Re: Some questions on the Deca-Alanine ABF tutorial

From: sunyeping (
Date: Thu May 19 2016 - 22:41:05 CDT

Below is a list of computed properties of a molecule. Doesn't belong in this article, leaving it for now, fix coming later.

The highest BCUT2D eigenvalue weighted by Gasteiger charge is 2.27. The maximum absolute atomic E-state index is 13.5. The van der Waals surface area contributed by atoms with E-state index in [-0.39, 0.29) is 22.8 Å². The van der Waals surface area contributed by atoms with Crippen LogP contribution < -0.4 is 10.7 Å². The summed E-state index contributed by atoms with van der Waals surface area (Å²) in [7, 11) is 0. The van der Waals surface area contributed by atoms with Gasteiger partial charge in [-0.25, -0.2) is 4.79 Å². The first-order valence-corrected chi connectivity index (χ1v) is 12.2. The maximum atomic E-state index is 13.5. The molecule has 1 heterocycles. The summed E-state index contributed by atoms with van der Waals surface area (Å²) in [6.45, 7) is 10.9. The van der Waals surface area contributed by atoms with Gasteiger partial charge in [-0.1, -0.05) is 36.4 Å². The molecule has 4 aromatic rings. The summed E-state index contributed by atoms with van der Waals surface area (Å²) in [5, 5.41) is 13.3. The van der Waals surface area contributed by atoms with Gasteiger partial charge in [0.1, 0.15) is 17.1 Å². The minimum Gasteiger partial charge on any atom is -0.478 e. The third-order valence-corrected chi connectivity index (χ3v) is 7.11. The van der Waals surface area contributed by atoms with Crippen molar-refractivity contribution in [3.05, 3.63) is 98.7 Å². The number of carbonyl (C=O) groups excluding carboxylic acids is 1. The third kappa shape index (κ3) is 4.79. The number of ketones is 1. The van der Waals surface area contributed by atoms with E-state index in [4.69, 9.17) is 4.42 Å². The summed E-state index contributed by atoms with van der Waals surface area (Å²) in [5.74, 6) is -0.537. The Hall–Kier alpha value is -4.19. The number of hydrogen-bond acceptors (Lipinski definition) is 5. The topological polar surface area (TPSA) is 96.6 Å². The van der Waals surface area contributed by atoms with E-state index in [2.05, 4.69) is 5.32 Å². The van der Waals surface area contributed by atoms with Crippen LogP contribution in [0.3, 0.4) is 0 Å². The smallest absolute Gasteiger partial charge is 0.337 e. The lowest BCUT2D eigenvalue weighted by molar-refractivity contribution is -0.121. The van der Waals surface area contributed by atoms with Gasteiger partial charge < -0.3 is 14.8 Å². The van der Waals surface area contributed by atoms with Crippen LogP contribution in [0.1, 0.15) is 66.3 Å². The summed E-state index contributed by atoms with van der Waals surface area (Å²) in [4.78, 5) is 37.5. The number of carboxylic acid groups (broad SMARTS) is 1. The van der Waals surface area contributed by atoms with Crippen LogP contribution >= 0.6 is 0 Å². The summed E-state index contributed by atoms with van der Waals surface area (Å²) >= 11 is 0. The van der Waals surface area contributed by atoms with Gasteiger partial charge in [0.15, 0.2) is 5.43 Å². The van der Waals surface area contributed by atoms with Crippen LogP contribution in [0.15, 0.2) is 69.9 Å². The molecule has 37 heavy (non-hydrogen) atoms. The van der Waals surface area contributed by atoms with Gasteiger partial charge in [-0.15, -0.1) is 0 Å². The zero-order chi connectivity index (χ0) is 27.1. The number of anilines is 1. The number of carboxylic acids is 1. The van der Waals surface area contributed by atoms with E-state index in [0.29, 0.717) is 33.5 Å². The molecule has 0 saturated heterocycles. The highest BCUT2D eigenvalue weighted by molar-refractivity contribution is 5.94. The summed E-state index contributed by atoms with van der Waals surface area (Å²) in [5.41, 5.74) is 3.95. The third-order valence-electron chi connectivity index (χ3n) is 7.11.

I can only find a book named "Statistical Physics of Biomolecules: An Introduction" by Daniel M. Zuckerman in the Internet. Is it the one you are to recommend? But before I read the textbook, could you give me some help of my question?     I have searched the net and have some ideas that PMF is the free energy at a given reaction coordination. It seems to reflect the energy state of the whole system including the solvent. What I care about is a conformational change occurring in the interface of two large proteins. The residues that are involved in this conformational change constitute a tiny portion of the large protein system so the free energy change related to this conformational change is also tiny relative to the energy of the whole system. So, could ABF method dipict the free energy change during the conformational change? Best regards.------------------------------------------------------------------From:Jérôme Hénin <>Time:2016 May 19 (Thu) 15:31To:孙业平 <>Cc:namd-l <>Subject:Re: namd-l: Some questions on the Deca-Alanine ABF tutorial You need to learn about the meaning of a potential of mean force. There is a good intro book: Statistical Mechanics of Biomolecules, by Mark Zuckerman. Jerome On 19 May 2016 at 03:29, sunyeping <> wrote: Hi, Jerome, Thanks. And I still have a concept confusion about ABF. Whether the pmf calculted in the ABF is the potential of the two atoms between which the distance is measured or the potential of the whole Deca-Alanine peptide?If I want to calculate the free energy profile of a set of residues in a protein, should I inculde all these residues in one colvar and apply ABF on certain component of that colvar? For example, if I want to calculate the free energy profile of the interface residues between tho chains, what is the correct way of using ABF? Regards. ------------------------------------------------------------------From:Jérôme Hénin <>Time:2016 May 18 (Wed) 18:50To:孙业平 <>Cc:namd-l <>Subject:Re: namd-l: Some questions on the Deca-Alanine ABF tutorial Only set colvarsTrajFrequency to 1 if you need the exact value of the coordinate at each timestep. That is almost never necessary. You get the number of samples per bin in the *.count file. Best,BFJerome On 18 May 2016 at 10:06, sunyeping <> wrote: Hi, Jerome, Thank you.  You said "there is one ABF sample per MD timestep". Then to get the sample numbers for each distance (ξ) value, do we have to set the  colvarsTrajFrequency to 1? All the best!------------------------------------------------------------------From:Jérôme Hénin <>Time:2016 May 17 (Tue) 23:33To:namd-l <>; 孙业平 <>Subject:Re: namd-l: Some questions on the Deca-Alanine ABF tutorial Hi, On 16 May 2016 at 11:19, sunyeping <> wrote: Dear all, I am studying the Deca-Alanine ABF tourial and ABF method. I have finished the 5 ns run of the tutorial but I have several questions on the analysis of the results. In the tutorial the figure 1 in page 10 gives the results of the potential (delta A(ξ))as a function of the distance (ξ).The range of the delta A(ξ)is from around -4 to 23 kcal/mol. The tourial says that convergence usually occurs within 5 ns and one of the criteria of convergence is that the pmf does not vary any more. It seems that we should exam the change of pmf against time to judge wether the simulation has converged. Is there a output file that gives the pmf vs time result? That file is only saved if you set the historyFreq parameter. In my output pmf files, the delta A(ξ)ranges from about 0.2 to 39 kcal/mol, which is different from the tutorial. Is this OK? Another question is, in the figure 1 in the tourial, the inset shows the number of samples at each distance. How is the number of samples counted? Is it counted from the traj files? However, there are only 10000 frames in the traj file, while the number of samples in the inset figure are more than 1×105 at each distance. Where does these numbers come from?  The trajectory file has one value per colvarsTrajFrequency steps, whereas there is one ABF sample per MD timestep.  The tutorial claims that the unfolding of deca-alaline is reversible and the different conformational states of the peptide chain are visited frequently. However, in my simulation, the unfolded peptide revert to the helix only in the last frame? Is this correct? This is correct on average and for long trajectories. You may see it by running more trajectories with the same parameters. The NAMD user's guide says that reconstructing multidemensional free energy surface requires abf_integrate command. But I cannot find it in the NAMD binary packages. where is this command implemented? It's provided as source code only. This is explained here: Best,Jerome

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